If you’ve spent any time in a newsroom, you’ve likely encountered a dispute between reporter and editor over whether a single word is the most objective and accurate choice. It’s a ubiquitous argument because journalists are, after all, wordsmiths who should care deeply that their work be unbiased. But this premise assumes there is such a thing as true objectivity.
Journalists have long called into question the existence of objectivity and the practicality of it as an ideal. These folks don’t advocate for biased or partisan journalism. Rather, they promote journalism that understands the inherent subjectivity of its creators so it can be adjusted for in service of the whole truth. (Lewis Raven Wallace’s 2019 book, The View from Somewhere: Undoing the Myth of Journalistic Objectivity, is a compelling look at this history.)
As this argument spills out of newsrooms and into our audiences’ social feeds, it’s more important than ever to consider how notions of objectivity play out in copyediting.
If we acknowledge that the method is objective, not the journalist, then we acknowledge that journalism is a series of choices that, ideally, bring us toward the truth. The words we use are among those choices.
My work at Resolve Philly—a nonprofit challenging the field of journalism to be equitable, collaborative, and informed by community voices and solutions—focuses on inclusive reporting. The goal of the new initiative I lead, Reframe, is to help journalists use humancentered and community-informed language and reject labels like illegal alien and ex-con that flatten nuance and promote stereotypes.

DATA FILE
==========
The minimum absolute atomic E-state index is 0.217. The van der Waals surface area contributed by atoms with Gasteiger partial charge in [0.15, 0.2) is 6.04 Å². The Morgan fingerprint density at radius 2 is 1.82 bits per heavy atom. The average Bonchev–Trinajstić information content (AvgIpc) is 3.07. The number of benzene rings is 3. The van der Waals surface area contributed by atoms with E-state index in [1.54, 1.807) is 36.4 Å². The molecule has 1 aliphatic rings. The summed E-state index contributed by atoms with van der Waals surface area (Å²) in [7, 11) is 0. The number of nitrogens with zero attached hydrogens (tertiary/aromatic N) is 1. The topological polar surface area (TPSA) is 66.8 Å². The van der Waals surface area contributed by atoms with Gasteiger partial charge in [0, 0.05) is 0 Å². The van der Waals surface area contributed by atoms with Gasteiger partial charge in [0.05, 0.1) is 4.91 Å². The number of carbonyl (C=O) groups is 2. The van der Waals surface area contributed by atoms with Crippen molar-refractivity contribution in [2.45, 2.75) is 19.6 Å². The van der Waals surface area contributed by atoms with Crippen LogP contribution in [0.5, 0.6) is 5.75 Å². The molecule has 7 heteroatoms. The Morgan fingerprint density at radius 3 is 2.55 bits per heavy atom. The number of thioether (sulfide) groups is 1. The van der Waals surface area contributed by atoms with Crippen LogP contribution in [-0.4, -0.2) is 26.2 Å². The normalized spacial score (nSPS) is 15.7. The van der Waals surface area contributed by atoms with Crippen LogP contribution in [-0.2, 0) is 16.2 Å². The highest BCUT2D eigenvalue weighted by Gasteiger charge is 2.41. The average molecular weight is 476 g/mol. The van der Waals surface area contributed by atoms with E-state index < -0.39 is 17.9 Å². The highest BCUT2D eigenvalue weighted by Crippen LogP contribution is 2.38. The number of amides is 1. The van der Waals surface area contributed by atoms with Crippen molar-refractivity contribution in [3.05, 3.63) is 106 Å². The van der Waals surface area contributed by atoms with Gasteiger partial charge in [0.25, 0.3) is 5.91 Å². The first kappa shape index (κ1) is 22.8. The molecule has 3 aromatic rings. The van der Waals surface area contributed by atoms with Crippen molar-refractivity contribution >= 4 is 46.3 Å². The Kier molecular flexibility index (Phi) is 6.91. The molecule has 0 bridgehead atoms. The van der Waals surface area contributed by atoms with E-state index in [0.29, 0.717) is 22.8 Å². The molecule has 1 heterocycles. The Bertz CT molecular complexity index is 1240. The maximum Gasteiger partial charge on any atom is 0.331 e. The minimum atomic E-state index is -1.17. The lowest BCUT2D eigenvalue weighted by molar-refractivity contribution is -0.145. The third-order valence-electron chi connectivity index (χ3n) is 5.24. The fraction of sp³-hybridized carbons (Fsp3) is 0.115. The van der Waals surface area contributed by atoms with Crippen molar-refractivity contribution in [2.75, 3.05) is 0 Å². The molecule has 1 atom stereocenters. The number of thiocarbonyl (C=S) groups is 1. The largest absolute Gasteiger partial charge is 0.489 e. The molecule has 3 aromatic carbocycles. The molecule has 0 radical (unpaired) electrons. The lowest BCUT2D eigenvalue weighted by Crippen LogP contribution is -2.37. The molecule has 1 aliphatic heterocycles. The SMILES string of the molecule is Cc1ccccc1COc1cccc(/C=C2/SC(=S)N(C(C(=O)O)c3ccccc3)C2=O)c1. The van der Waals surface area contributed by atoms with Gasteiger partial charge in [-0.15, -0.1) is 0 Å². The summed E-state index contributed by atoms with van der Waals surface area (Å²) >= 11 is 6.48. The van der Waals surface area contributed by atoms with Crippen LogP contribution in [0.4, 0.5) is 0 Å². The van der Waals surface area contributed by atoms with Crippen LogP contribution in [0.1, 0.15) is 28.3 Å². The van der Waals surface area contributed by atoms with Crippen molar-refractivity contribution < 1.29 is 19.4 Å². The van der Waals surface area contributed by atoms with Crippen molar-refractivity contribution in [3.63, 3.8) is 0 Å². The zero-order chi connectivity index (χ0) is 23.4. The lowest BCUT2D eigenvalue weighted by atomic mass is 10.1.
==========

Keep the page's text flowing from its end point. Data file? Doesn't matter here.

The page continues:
When explaining my work to fellow journalists, I occasionally get called “the PC police” or similarly dismissive terms. But more often I get skeptical, wellmeaning questions about whether an alternative term suggested by people with lived experience of a social issue is biased. “If I use the word they want, isn’t that just spin?”
My answer: either way, you’re spinning—toward or against this group. It just depends on which direction you want to go.
For instance, consider the phrases overdose prevention site or safe injection site, used to describe medical facilities where people use drugs under supervision and access other services. A journalist once told me they prefer safe injection site because it’s accurate; these sites are often associated with the use of injectable drugs. Plus, a local harm reduction advocacy group preferred overdose prevention site because neighbors of its proposed location were more sympathetic to that phrase. Using it, the journalist posited, would be biased toward advocates.
As an industry, we often assume that aligning our words with those who are underserved or vulnerable is “advocacy” and thus not doing so is the neutral option. But choosing a phrase that promotes opposition to an issue is just as ideological as choosing a phrase that promotes support.
That’s because words are defined in relation to each other. Their presence cannot be unlinked from the absence of alternatives. The task of the modern copy editor is not to use the most neutral, objective words. It is knowing that there is no such thing. Every word choice is just that: a choice.
Objectivity and Copyediting was originally published in Tracking Changes (Spring 2020 edition). Members receive a PDF of the quarterly Tracking Changes newsletter by email.
Header Photo by Aaron Burden on Unsplash.